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Open Compute, un Investissement d'Avenir pour le Cloud Souverain et l'industrie française

Open Compute, un Investissement d'Avenir pour le Cloud Souverain et l'industrie française | cross pond high tech | Scoop.it

La prochaine révolution informatique à grande échelle a démarré à partir du projet OCP (Open Compute Project), démarré en 2011 par Facebook avec le soutien notamment de Microsoft et Goldman Sachs (saviez-vous que cette banque dispose de sa propre équipe d'ingénieurs en charge de concevoir leurs serveurs?) qui ont pour objectif d’être au matériel ce que l’open source est au logiciel. Il s’agit de repartir des besoins des clients finaux et de désintermédier les fabricants (OEM) de serveurs comme HP, Dell ou Lenovo en certifiant directement des configurations matérielles adaptées au client et à ses objectifs de coûts.

Philippe J DEWOST's insight:

Comme le dit Cole Crawford, Directeur Executif de la Fondation Open Compute, "Splitted Desktop is in a critically unique position within Europe.  They have led the charge in driving Open Compute technologies into the region. We will be relying heavily on Jean Marie and his team to produce and promote the world's most efficient computing environments".

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Microsoft Joins Amazon and Google in Cloud Price War

Microsoft Joins Amazon and Google in Cloud Price War | cross pond high tech | Scoop.it

Microsoft slashed prices on several of its cloud computing services the company announced on Monday, following through on a standing promise to match Amazon Web Services, which made similar cuts last week.

The software giant made the announcement in a blog post by Windows Azure general manager Steven Martin, saying it will slash prices on various services by 27 percent to 65 percent. “We recognize that economics are a primary driver for some customers adopting cloud, and stand by our commitment to match prices and be best-in-class on price performance,” Martin wrote. The move coincided with Microsoft’s Build conference taking place this week in San Francisco.

It’s the latest move in what’s turning out to be a brisk price war for cloud computing services. Last week, Amazon announced a broad-based price cut on many portions of its Amazon Web Services by 36 percent to 65 percent. That came a day after Google slashed prices for its Google Cloud Platform from 32 percent to 85 percent.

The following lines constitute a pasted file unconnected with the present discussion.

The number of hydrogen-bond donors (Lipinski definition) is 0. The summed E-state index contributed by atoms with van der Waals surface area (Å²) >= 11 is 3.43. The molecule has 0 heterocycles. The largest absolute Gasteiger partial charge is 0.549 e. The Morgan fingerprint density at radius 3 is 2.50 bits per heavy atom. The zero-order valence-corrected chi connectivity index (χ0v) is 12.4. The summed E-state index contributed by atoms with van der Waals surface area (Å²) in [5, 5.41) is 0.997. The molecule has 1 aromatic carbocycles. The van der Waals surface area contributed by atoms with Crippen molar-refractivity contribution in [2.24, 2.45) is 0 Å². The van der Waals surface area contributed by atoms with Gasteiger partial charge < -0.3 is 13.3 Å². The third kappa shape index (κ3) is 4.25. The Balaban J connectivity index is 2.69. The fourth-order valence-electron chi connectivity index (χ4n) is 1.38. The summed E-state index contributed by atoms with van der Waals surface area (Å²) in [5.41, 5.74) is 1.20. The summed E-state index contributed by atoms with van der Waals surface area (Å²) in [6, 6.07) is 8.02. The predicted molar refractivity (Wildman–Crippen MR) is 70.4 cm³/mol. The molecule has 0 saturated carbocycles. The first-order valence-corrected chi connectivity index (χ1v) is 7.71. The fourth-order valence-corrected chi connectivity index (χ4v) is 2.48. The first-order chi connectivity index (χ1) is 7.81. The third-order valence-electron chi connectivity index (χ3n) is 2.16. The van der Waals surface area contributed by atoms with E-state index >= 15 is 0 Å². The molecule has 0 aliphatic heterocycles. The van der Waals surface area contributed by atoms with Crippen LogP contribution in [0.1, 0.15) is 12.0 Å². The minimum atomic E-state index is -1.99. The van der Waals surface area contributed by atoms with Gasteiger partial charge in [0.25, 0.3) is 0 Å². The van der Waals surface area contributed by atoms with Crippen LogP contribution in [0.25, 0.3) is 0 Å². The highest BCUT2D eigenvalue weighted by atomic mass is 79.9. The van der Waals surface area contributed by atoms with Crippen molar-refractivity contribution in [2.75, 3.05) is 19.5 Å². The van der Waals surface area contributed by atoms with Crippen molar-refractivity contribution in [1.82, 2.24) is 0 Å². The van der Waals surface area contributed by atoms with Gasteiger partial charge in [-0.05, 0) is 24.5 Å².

Philippe J DEWOST's insight:

This is still very foggy : would this mean they have been "overcharging customers from Day 1" as DigitalOcean complains ?

Inbetween, one clear spot in the sky is the confirmed rise of OpenStack. It may soon be followed by an industrial, hardware based revolution with Open Compute yet this is another story... yet.

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Emmanuel HAVET's curator insight, April 2, 2014 3:52 AM

I agree with Philippe Dewost :

" one clear spot in the sky is the confirmed rise of OpenStack. It may soon be followed by an industrial, hardware based revolution with Open Compute yet this is another story... yet."

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Microsoft could bring Android apps to Windows

Microsoft could bring Android apps to Windows | cross pond high tech | Scoop.it

Of Microsoft’s many challenges in mobile, none loom larger than the app deficit: it only takes a popular new title like Flappy Bird to highlight what the company is missing out on. Windows 8 apps are also few and far between, and Microsoft is stuck in a position where it’s struggling to generate developer interest in its latest style of apps across phones and tablets. Some argue Microsoft should dump Windows Phone and create its own "forked" version of Android — not unlike what Amazon has done with its Kindle Fire tablets — while others claim that’s an unreasonably difficult task. With a new, mobile- and cloud-focused CEO in place, Nokia's decision to build an Android phone, and rumors of Android apps coming to Windows, could we finally see Microsoft experimenting with Google’s forbidden fruit?

 

Sources familiar with Microsoft’s plans tell The Verge that the company is seriously considering allowing Android apps to run on both Windows and Windows Phone. While planning is ongoing and it's still early, we’re told that some inside Microsoft favor the idea of simply enabling Android apps inside its Windows and Windows Phone Stores, while others believe it could lead to the death of the Windows platform altogether. The mixed (and strong) feelings internally highlight that Microsoft will need to be careful with any radical move.

Philippe J DEWOST's insight:

Apparently Nokia has it already done

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Microsoft's Biggest Problem In One Chart

Microsoft's Biggest Problem In One Chart | cross pond high tech | Scoop.it

This chart from BI Intelligence shows that Android now has 60% of all computing platforms. Microsoft's Windows, on the other hand, is at 24%. Apple is at 14%.

Philippe J DEWOST's insight:

Computing Platform War : Microsoft shrinks from 70% to 24% in just 4 years while Android inflates from 0 to 60%

 

Two comments : 1/ other have just vanished 2/ how does Android fragmentation weigh in ?